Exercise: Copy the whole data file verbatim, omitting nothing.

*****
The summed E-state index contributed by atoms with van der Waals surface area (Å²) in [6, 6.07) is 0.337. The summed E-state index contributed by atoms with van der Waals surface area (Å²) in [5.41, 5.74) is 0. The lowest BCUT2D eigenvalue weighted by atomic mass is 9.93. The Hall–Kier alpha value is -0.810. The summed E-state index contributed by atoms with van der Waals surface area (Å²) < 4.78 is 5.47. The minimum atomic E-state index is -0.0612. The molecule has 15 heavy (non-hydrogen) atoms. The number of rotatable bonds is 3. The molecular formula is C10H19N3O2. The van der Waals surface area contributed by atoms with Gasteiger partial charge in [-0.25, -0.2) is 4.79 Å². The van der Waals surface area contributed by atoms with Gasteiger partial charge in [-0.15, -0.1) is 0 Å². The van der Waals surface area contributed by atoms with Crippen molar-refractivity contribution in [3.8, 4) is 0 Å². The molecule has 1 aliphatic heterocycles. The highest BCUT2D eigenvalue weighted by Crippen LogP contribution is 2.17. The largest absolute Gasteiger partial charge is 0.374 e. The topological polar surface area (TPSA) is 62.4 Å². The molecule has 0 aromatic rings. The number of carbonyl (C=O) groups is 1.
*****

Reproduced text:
The summed E-state index contributed by atoms with van der Waals surface area (Å²) in [6, 6.07) is 0.337. The summed E-state index contributed by atoms with van der Waals surface area (Å²) in [5.41, 5.74) is 0. The lowest BCUT2D eigenvalue weighted by atomic mass is 9.93. The Hall–Kier alpha value is -0.810. The summed E-state index contributed by atoms with van der Waals surface area (Å²) < 4.78 is 5.47. The minimum atomic E-state index is -0.0612. The molecule has 15 heavy (non-hydrogen) atoms. The number of rotatable bonds is 3. The molecular formula is C10H19N3O2. The van der Waals surface area contributed by atoms with Gasteiger partial charge in [-0.25, -0.2) is 4.79 Å². The van der Waals surface area contributed by atoms with Gasteiger partial charge in [-0.15, -0.1) is 0 Å². The van der Waals surface area contributed by atoms with Crippen molar-refractivity contribution in [3.8, 4) is 0 Å². The molecule has 1 aliphatic heterocycles. The highest BCUT2D eigenvalue weighted by Crippen LogP contribution is 2.17. The largest absolute Gasteiger partial charge is 0.374 e. The topological polar surface area (TPSA) is 62.4 Å². The molecule has 0 aromatic rings. The number of carbonyl (C=O) groups is 1.